9. Patchogue Advance. (Patchogue, N.Y.) 1885-1961, September 20, 1951, Page 5, Image 5. (n.d.). Retrieved September 29, 2017, from http://nyshistoricnewspapers.org. The Patchogue Advance. (Patchogue, N.Y.) 1885-1961, May 27, 1948, Page 9, Image 9. (n.d.). Retrieved September 29, 2017, from http://nyshistoricnewspapers.org
  10. Suffolk County News. (Sayville, N.Y.) 1888-current, February 27, 1953, Page 6, Image 6. (n.d.). Retrieved September 29, 2017, from http://nyshistoricnewspapers.org
  11. Suffolk County News. (Sayville, N.Y.) 1888-current, October 07, 1965, Page 1, Image 1. (n.d.). Retrieved September 29, 2017, from http://nyshistoricnewspapers.org
  12. Suffolk County News. (Sayville, N.Y.) 1888-current, August 23, 1973, Page 3, Image 3. (n.d.). Retrieved September 29, 2017, from http://nyshistoricnewspapers.org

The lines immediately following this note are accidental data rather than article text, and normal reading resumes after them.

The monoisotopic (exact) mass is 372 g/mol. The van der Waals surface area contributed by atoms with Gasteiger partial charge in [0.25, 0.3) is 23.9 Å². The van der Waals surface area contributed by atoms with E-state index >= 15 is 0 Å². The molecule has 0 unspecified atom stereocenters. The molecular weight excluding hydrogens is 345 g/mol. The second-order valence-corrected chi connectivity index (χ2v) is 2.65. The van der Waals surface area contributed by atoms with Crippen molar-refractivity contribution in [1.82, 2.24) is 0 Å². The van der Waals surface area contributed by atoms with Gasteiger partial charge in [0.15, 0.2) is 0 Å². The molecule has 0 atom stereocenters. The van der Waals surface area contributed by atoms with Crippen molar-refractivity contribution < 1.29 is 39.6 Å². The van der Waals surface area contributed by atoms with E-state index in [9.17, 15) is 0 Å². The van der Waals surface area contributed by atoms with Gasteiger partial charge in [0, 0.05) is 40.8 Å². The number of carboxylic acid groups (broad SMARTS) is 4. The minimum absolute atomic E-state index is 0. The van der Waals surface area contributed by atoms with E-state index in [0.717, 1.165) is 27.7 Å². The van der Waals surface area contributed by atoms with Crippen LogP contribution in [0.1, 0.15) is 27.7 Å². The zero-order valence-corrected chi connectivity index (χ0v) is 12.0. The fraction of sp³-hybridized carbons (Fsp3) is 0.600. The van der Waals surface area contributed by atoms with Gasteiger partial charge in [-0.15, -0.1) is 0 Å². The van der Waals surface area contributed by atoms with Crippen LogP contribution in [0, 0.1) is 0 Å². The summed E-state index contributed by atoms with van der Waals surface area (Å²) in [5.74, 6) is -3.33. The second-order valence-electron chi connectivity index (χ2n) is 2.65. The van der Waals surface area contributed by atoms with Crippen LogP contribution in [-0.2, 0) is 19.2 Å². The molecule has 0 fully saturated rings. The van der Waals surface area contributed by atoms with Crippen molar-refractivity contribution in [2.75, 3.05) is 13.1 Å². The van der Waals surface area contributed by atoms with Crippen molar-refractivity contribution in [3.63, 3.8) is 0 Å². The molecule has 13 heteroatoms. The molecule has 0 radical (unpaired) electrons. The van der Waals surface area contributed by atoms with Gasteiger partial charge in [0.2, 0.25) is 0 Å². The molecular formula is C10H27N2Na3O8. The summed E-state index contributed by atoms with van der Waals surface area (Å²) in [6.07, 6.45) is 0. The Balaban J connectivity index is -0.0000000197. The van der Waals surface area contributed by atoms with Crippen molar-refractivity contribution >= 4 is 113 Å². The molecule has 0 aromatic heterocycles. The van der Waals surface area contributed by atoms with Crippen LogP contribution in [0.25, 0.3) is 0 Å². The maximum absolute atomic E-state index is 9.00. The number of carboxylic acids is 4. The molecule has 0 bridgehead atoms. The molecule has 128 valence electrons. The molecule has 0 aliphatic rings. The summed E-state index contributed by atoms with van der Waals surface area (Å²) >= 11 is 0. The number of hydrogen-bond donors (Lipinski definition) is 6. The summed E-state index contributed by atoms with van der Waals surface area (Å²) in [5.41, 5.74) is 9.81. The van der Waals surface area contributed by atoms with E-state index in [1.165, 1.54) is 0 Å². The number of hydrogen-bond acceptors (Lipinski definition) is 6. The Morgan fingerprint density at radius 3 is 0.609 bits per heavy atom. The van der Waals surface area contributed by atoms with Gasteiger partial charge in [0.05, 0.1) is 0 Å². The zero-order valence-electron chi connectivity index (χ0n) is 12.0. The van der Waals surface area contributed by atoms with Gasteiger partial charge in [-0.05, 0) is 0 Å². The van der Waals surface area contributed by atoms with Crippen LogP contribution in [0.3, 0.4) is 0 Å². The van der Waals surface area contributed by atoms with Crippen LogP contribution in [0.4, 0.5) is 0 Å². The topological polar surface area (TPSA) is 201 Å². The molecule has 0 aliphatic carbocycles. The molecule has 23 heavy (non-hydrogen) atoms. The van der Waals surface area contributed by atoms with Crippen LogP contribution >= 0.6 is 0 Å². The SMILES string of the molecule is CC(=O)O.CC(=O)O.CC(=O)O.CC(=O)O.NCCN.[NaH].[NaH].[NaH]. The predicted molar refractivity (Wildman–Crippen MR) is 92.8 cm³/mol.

13. Suffolk County News. (Sayville, N.Y.) 1888-current, March 16, 1978, Page 9, Image 9. (n.d.). Retrieved September 29, 2017, from http://nyshistoricnewspapers.org
  14. Suffolk County News. (Sayville, N.Y.) 1888-current, July 22, 1932, Page 1, Image 1. (n.d.). Retrieved September 29, 2017, from http://nyshistoricnewspapers.org/
  15. Mid-island Mail. (Medford, N.Y.) 1935-1941, January 22, 1936, Page 1, Image 1. (n.d.). Retrieved September 29, 2017, from http://nyshistoricnewspapers.org
  16. Suffolk County News. (Sayville, N.Y.) 1888-current, December 03, 1954, Page 13, Image 13 http://nyshistoricnewspapers.org
  17. The Suffolk County News. (Sayville, N.Y.) 1888-current, January 24, 1963, Page 10, Image 10 http://nyshistoricnewspapers.org
  18. Patchogue Advance. (Patchogue, N.Y.) 1885-1961, April 06, 1961, Page 5, Image 5 http://nyshistoricnewspapers.org
  19. The Suffolk County News. (Sayville, N.Y.) 1888-current, March 25, 1971, Page 5, Image 5 http://nyshistoricnewspapers.org
  20. Siska, G. R. (2015). “Where Everyone Knew York Name.”  Memories of Bohemia (p. 40). Bohemia, NY: Bohemia Historical Society.